Chaos: Making A New Science by James Gleick

I have read Chaos: Making a New Science by James Gleick (Penguin Books, 1987) multiple times in my life. It’s one of my favorite science books of all time, it’s really quite a masterpiece.


Everyone knows chaos theory for, like, the butterfly flapping it’s wings thing, and then fractals and Mandelbrot sets and crazy-looking stoner images. The thing is, chaos is so much more than that. Those are maybe the most boring parts.

The whole field is fascinating how it can find a certain twisted form of regular order from what was previously thought to be noise. The actual math, the beauty in the findings, is something that exceeds even the beauty in most other parts of physics and science in general.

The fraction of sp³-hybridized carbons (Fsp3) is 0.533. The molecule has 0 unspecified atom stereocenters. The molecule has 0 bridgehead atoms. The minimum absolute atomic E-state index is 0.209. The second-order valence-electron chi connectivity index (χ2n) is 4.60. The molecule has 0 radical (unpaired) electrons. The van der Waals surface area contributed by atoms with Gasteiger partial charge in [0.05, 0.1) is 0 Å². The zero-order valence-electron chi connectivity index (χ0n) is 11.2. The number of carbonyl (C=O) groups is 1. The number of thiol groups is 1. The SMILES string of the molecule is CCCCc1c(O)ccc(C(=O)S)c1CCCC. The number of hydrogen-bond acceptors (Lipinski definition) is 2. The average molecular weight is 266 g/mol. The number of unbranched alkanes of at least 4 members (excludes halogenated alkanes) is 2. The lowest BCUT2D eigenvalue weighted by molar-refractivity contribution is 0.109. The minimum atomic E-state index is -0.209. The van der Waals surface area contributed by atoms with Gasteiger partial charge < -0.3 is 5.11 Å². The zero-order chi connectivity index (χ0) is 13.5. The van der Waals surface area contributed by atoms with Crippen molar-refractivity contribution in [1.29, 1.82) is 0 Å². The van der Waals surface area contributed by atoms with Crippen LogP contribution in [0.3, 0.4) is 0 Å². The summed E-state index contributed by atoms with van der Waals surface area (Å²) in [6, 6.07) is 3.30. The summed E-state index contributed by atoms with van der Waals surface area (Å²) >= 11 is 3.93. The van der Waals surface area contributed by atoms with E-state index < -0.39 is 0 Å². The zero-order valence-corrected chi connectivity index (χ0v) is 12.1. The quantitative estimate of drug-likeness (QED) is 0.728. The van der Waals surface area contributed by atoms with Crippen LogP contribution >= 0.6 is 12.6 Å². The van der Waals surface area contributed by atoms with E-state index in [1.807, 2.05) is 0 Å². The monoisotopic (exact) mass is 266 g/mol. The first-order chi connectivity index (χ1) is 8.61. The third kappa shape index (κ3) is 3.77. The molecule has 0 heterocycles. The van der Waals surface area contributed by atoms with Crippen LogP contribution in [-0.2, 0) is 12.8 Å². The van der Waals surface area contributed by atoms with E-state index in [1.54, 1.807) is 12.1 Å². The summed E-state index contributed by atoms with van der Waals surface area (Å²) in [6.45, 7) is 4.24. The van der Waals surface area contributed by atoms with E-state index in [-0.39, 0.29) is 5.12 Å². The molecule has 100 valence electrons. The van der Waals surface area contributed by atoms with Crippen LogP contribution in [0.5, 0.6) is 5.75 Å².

Plus, Gleick not only describes the foundations of the science, he also describes how it was formed and founded, which is an amazing story on its own. All these nonlinear dynamics people working on different parts of the same beast, slowly coming together over time to form something really progressive in science.

Just writing about this book makes me want to read it again. Such a great story!